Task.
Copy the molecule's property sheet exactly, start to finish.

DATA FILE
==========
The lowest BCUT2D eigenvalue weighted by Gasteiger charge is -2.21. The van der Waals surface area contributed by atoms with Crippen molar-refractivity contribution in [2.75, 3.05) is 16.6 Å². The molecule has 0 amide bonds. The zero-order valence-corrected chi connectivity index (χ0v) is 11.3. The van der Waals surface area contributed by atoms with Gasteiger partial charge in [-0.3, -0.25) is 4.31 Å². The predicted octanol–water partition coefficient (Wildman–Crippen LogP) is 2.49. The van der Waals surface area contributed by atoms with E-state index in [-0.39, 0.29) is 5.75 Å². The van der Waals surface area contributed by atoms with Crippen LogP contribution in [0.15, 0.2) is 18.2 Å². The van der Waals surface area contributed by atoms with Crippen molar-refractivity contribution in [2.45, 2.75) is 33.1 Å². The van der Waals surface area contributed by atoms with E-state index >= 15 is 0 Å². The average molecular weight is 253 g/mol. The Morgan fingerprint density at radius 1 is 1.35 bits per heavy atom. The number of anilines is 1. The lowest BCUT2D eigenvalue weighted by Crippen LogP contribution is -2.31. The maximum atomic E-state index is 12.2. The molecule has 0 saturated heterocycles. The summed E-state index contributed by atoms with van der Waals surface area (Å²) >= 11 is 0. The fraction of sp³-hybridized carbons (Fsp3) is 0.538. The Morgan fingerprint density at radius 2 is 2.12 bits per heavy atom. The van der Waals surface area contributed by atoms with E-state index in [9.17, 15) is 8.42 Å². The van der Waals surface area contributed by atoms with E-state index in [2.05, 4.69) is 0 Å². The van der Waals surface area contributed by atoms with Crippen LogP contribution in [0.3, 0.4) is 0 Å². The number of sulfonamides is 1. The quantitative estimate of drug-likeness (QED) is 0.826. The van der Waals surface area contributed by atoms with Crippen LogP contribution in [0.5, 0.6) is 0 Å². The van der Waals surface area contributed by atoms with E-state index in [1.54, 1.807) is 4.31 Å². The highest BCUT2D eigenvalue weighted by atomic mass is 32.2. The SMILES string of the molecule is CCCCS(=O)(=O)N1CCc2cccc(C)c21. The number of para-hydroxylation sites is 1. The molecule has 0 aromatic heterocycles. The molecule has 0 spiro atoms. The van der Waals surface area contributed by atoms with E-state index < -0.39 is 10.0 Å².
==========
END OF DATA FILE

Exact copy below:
The lowest BCUT2D eigenvalue weighted by Gasteiger charge is -2.21. The van der Waals surface area contributed by atoms with Crippen molar-refractivity contribution in [2.75, 3.05) is 16.6 Å². The molecule has 0 amide bonds. The zero-order valence-corrected chi connectivity index (χ0v) is 11.3. The van der Waals surface area contributed by atoms with Gasteiger partial charge in [-0.3, -0.25) is 4.31 Å². The predicted octanol–water partition coefficient (Wildman–Crippen LogP) is 2.49. The van der Waals surface area contributed by atoms with E-state index in [-0.39, 0.29) is 5.75 Å². The van der Waals surface area contributed by atoms with Crippen LogP contribution in [0.15, 0.2) is 18.2 Å². The van der Waals surface area contributed by atoms with Crippen molar-refractivity contribution in [2.45, 2.75) is 33.1 Å². The van der Waals surface area contributed by atoms with E-state index >= 15 is 0 Å². The average molecular weight is 253 g/mol. The Morgan fingerprint density at radius 1 is 1.35 bits per heavy atom. The number of anilines is 1. The lowest BCUT2D eigenvalue weighted by Crippen LogP contribution is -2.31. The maximum atomic E-state index is 12.2. The molecule has 0 saturated heterocycles. The summed E-state index contributed by atoms with van der Waals surface area (Å²) >= 11 is 0. The fraction of sp³-hybridized carbons (Fsp3) is 0.538. The Morgan fingerprint density at radius 2 is 2.12 bits per heavy atom. The van der Waals surface area contributed by atoms with E-state index in [9.17, 15) is 8.42 Å². The van der Waals surface area contributed by atoms with E-state index in [2.05, 4.69) is 0 Å². The van der Waals surface area contributed by atoms with Crippen LogP contribution in [0.3, 0.4) is 0 Å². The number of sulfonamides is 1. The quantitative estimate of drug-likeness (QED) is 0.826. The van der Waals surface area contributed by atoms with Crippen LogP contribution in [0.5, 0.6) is 0 Å². The van der Waals surface area contributed by atoms with E-state index in [1.54, 1.807) is 4.31 Å². The highest BCUT2D eigenvalue weighted by atomic mass is 32.2. The SMILES string of the molecule is CCCCS(=O)(=O)N1CCc2cccc(C)c21. The number of para-hydroxylation sites is 1. The molecule has 0 aromatic heterocycles. The molecule has 0 spiro atoms. The van der Waals surface area contributed by atoms with E-state index < -0.39 is 10.0 Å².